A massive lake was found beneath a dormant volcano in Bolivia, South America.

Scientists from the University of Bristol and partner universities in Germany, France, Canada and Wales have discovered a large magmatic lake 15 kilometers below the Cerro Uturuncu volcano in the Bolivian Altiplano.

"The Bolivian Altiplano has been the site of extensive volcanism over past 10 million years, although there are no currently active volcanoes there," Jon Blundy, a professor at the University of Bristol's School of Earth Sciences and research leader, said in a statement.

According to the researchers, the huge reservoir of water had been dissolved into partially molten rock at a temperature of almost 1,000 degrees Celsius and could contain a volume of water somewhere between Lake Huron and Lake Superior - some of the world's biggest freshwater lakes. The lake is also characterized by reduced seismic wave speeds and increased electrical conductivity.

"The rock is not fully molten, but partially molten. Only about 10 to 20 percent of the rock is actually liquid; the rest is solid. The rock at these depths is at a temperature of about 970°C," Blundy added.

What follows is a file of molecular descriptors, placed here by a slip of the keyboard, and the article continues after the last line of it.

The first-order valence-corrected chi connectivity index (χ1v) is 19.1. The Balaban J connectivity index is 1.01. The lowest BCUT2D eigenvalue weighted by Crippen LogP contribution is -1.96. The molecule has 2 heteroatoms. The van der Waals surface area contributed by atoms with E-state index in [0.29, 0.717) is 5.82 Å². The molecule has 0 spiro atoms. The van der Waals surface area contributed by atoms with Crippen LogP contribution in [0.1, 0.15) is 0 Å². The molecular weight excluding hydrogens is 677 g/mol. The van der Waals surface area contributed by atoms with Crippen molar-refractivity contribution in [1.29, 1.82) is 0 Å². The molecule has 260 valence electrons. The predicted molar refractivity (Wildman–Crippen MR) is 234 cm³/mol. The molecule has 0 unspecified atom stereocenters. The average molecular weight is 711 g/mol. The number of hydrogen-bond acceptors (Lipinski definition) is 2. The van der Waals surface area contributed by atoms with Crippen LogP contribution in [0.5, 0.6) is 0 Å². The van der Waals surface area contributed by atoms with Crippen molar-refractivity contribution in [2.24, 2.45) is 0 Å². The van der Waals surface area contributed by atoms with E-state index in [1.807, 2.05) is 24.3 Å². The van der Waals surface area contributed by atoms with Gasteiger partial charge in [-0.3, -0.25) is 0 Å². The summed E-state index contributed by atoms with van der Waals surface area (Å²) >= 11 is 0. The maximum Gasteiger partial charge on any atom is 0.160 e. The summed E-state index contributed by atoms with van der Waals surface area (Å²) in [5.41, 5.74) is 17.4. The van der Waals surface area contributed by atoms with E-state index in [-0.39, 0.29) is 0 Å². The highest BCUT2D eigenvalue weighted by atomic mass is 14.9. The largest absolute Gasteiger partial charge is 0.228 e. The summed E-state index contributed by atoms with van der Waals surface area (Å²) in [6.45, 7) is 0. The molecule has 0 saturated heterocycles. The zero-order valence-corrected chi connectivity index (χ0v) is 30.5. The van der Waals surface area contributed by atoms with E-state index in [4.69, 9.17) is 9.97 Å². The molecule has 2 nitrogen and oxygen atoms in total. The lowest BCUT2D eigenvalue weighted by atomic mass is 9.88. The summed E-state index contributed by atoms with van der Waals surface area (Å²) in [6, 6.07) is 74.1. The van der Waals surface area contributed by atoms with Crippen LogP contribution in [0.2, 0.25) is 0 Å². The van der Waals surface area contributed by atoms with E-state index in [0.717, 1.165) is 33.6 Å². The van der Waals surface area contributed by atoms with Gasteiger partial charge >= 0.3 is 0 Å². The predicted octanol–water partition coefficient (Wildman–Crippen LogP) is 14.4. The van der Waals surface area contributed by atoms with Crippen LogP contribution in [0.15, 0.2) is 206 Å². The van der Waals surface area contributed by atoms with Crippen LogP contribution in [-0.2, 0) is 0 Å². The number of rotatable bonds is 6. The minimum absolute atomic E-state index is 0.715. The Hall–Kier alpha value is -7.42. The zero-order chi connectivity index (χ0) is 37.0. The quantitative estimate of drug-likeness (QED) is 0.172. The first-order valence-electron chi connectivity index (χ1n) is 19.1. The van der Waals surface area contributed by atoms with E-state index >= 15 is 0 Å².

According to a report by New Scientist, Blundy and his colleagues discovered the lake while investigating the Altiplano-Puna magma body, a huge underground formation that slows down seismic waves and conducts electricity.

The researchers collected the rocks that were ejected from Uturuncu's eruption 500,000 years ago and mixed them with varying amounts of water before exposing them to pressure and temperature conditions similar to those deep in the Earth. They discovered that with a mix of about eight to 10 percent water, the electrical conductivity matched that of the massive anomaly region.

Similar cases have also been discovered, such as those under the Taupo Volcanic Zone in New Zealand and Mount St. Helens in Washington state, which led the researchers to suspect that similar bodies of water could be a common feature under volcanoes. According to Blundy, increased water content in magma could also explain the composition of continental crust rocks.

The researchers aim to understand more about how water could trigger volcanic eruptions and improve predictions of when a volcano is going to erupt.

The findings of the research were published in Earth and Planetary Science Letters.